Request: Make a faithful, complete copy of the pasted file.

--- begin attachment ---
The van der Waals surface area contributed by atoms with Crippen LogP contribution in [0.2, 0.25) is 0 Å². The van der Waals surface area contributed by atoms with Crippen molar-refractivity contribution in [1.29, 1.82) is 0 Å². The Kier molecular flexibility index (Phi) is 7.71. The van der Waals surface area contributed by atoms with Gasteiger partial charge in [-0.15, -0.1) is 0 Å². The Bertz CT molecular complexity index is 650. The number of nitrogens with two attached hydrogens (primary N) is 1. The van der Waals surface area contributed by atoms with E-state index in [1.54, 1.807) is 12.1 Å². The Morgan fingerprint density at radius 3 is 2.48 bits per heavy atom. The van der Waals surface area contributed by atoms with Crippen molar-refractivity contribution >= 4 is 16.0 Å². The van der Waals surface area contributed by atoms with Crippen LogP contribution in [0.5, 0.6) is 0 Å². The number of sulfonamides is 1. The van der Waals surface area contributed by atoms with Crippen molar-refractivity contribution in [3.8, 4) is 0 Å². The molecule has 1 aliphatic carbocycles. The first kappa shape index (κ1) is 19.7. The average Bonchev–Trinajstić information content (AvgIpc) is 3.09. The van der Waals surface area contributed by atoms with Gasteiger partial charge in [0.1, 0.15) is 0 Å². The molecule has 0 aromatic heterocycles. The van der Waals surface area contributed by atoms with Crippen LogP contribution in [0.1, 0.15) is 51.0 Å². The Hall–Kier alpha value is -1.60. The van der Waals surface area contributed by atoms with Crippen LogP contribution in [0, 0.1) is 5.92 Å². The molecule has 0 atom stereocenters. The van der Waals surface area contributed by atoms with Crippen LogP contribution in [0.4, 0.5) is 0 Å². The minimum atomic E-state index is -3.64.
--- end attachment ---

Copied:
The van der Waals surface area contributed by atoms with Crippen LogP contribution in [0.2, 0.25) is 0 Å². The van der Waals surface area contributed by atoms with Crippen molar-refractivity contribution in [1.29, 1.82) is 0 Å². The Kier molecular flexibility index (Phi) is 7.71. The van der Waals surface area contributed by atoms with Gasteiger partial charge in [-0.15, -0.1) is 0 Å². The Bertz CT molecular complexity index is 650. The number of nitrogens with two attached hydrogens (primary N) is 1. The van der Waals surface area contributed by atoms with E-state index in [1.54, 1.807) is 12.1 Å². The Morgan fingerprint density at radius 3 is 2.48 bits per heavy atom. The van der Waals surface area contributed by atoms with Crippen molar-refractivity contribution >= 4 is 16.0 Å². The van der Waals surface area contributed by atoms with Crippen LogP contribution in [0.5, 0.6) is 0 Å². The number of sulfonamides is 1. The van der Waals surface area contributed by atoms with Crippen molar-refractivity contribution in [3.8, 4) is 0 Å². The molecule has 1 aliphatic carbocycles. The first kappa shape index (κ1) is 19.7. The average Bonchev–Trinajstić information content (AvgIpc) is 3.09. The van der Waals surface area contributed by atoms with Gasteiger partial charge in [0.1, 0.15) is 0 Å². The molecule has 0 aromatic heterocycles. The van der Waals surface area contributed by atoms with Crippen LogP contribution in [0.1, 0.15) is 51.0 Å². The Hall–Kier alpha value is -1.60. The van der Waals surface area contributed by atoms with Crippen LogP contribution in [0, 0.1) is 5.92 Å². The molecule has 0 atom stereocenters. The van der Waals surface area contributed by atoms with Crippen LogP contribution in [0.4, 0.5) is 0 Å². The minimum atomic E-state index is -3.64.